Primary Endpoint: Quantify the hemodynamic changes in preeclampsia using the non-invasive
Secondary Endpoint: Determine if measurable hemodynamic changes are statistically correlated
with B-type natriuretic peptide (BNP) levels.
Hypertensive disorders of pregnancy including preeclampsia are the leading cause of pregnancy
related mortality in the United States. Timely and appropriate management of hypertensive
disorders of pregnancy is critical to prevent complications such as kidney failure, HELLP
syndrome, disseminated intravascular coagulation, placental abruption, intrauterine fetal
demise, intracranial bleed, coma and death. (HELLP syndrome is a group of symptoms that occur
inpregnant women who have: H -- hemolysis (the breakdown of red blood cells); EL -- elevated
liver enzymes; LP -- low platelet count.) Hypertensive disorders of pregnancy include
gestational hypertension (HTN), chronic HTN, preeclampsia and preexisting HTN with
Hypertensive disorders may also lead to significant maternal and/or fetal morbidity. Based on
the severity of the disease process and gestational age of the fetus, decision needs to be
made whether to proceed with immediate delivery or continue expectant management. Meanwhile,
maintenance of optimal blood pressure, blood volume, and cardiac output are recommended to
preserve placental perfusion and to prevent unfavorable maternal and/or fetal outcomes.
Previous studies have demonstrated blood flow differences in pregnancies complicated by
preeclampsia vs. healthy pregnant women evidenced by decreased arterial compliance, increased
systemic vascular resistance and after load, and changes in blood volume and cardiac output.
Additionally, various serum markers have been tried to identify women with preeclampsia.
B-Type natriuretic peptide (BNP) has been consistently shown to be elevated in preeclampsia,
and serves as a marker of heart function and intra vascular volume status.
Continuous hemodynamic monitoring may play a crucial role in timely management of these
patients with severe disease due to the dynamic nature of the disease process. Existing
methods are not preferred in pregnancy due to their invasive nature, and there is lack of
validated non-invasive means to provide real time information on various hemodynamic
parameters including cardiac output in these critically ill pregnant women.
Among new cardiac monitoring devices, the Nexfin device (BMEYE, Amsterdam, Netherlands) has
recently been introduced. Nexfin device is a device approved by the Food and Drug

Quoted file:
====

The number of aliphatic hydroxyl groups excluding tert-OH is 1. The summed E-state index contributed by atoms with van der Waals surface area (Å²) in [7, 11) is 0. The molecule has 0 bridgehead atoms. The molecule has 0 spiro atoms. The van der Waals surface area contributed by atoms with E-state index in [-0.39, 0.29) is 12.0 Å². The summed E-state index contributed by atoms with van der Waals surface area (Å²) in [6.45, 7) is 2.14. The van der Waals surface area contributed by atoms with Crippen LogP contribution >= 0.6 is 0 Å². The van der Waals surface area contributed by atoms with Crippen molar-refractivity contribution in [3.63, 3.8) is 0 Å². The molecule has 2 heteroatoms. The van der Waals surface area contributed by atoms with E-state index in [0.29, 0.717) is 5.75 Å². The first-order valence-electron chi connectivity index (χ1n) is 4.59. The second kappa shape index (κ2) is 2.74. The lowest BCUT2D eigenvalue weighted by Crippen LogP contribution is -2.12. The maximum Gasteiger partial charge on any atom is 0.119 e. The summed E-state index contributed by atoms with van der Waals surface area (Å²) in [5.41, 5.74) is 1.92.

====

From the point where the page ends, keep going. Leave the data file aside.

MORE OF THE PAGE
Administration (FDA) as a non-invasive reliable method of continuous measuring arterial blood
pressure in pregnant women. However there are no preliminary data on preeclamptic patients
using this device. The standard of care is to use a sphygmomanometer for blood pressure
monitoring. Additionally there are no studies comparing the hemodynamics of healthy and
preeclamptic women using Nexfin device. Nexfin is thought to be superior over other available
non-invasive methods as it is a safe and a considerably accurate method. Nexfin provides
continuous blood pressure, heart rate, cardiac output, stroke volume, systemic vascular
resistance and left ventricular contractility indices.
The study aims to determine if the non-invasive Nexfin device can be used to reliably
distinguish hemodynamics in preeclamptic vs. healthy pregnant women with singleton
pregnancies along with use of BNP levels. Investigators aim to recruit 33 healthy controls
and 33 subjects diagnosed with preeclampsia (mild and severe). Subject's systolic and
diastolic blood pressures will be measured using both the Nexfin device and a standard
sphygmomanometer (blood pressure meter). Additionally hemodynamic measure such as: heart
rate, cardiac output, stroke volume, systemic vascular resistance, and left ventricular
contractility will be recorded using the Nexfin device. Investigators will perform a blood
draw to measure BNP levels as an additional assessment of the hemodynamic changes in the two
- Pregnant women aged (x> or =18) with or without preeclampsia.
- Subjects with preeclampsia must have either mild or severe preeclampsia
- Healthy subjects should be normotensive
- Gestational age between 28 weeks to 40 0/7 weeks
- Pregnant women aged (x<18)
- Pregnant women with multiple gestations
- Diagnosis of cardiac disease
- Diagnosis of vascular disease
- Diagnosis of end stage renal disease
- Subjects in active labor
- Diagnosis of Systemic Lupus Erythematosus or any other autoimmune disease
- Fetus' known to have age abnormality